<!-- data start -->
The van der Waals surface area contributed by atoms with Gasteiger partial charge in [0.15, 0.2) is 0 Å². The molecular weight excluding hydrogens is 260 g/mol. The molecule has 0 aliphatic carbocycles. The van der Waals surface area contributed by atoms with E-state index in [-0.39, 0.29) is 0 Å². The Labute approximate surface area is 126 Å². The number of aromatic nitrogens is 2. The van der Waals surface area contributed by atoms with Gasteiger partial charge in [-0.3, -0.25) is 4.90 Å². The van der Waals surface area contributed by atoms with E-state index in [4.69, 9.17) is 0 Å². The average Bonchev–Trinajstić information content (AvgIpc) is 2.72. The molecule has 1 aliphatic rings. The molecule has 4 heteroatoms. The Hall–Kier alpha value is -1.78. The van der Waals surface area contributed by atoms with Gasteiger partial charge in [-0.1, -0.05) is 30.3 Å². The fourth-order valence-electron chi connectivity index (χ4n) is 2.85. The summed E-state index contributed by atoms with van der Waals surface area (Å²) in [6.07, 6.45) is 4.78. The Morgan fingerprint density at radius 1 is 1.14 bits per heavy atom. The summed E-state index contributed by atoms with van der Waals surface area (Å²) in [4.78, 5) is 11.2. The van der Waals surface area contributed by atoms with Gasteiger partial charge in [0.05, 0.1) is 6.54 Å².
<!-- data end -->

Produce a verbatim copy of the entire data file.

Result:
The van der Waals surface area contributed by atoms with Gasteiger partial charge in [0.15, 0.2) is 0 Å². The molecular weight excluding hydrogens is 260 g/mol. The molecule has 0 aliphatic carbocycles. The van der Waals surface area contributed by atoms with E-state index in [-0.39, 0.29) is 0 Å². The Labute approximate surface area is 126 Å². The number of aromatic nitrogens is 2. The van der Waals surface area contributed by atoms with Gasteiger partial charge in [-0.3, -0.25) is 4.90 Å². The van der Waals surface area contributed by atoms with E-state index in [4.69, 9.17) is 0 Å². The average Bonchev–Trinajstić information content (AvgIpc) is 2.72. The molecule has 1 aliphatic rings. The molecule has 4 heteroatoms. The Hall–Kier alpha value is -1.78. The van der Waals surface area contributed by atoms with Gasteiger partial charge in [-0.1, -0.05) is 30.3 Å². The fourth-order valence-electron chi connectivity index (χ4n) is 2.85. The summed E-state index contributed by atoms with van der Waals surface area (Å²) in [6.07, 6.45) is 4.78. The Morgan fingerprint density at radius 1 is 1.14 bits per heavy atom. The summed E-state index contributed by atoms with van der Waals surface area (Å²) in [4.78, 5) is 11.2. The van der Waals surface area contributed by atoms with Gasteiger partial charge in [0.05, 0.1) is 6.54 Å².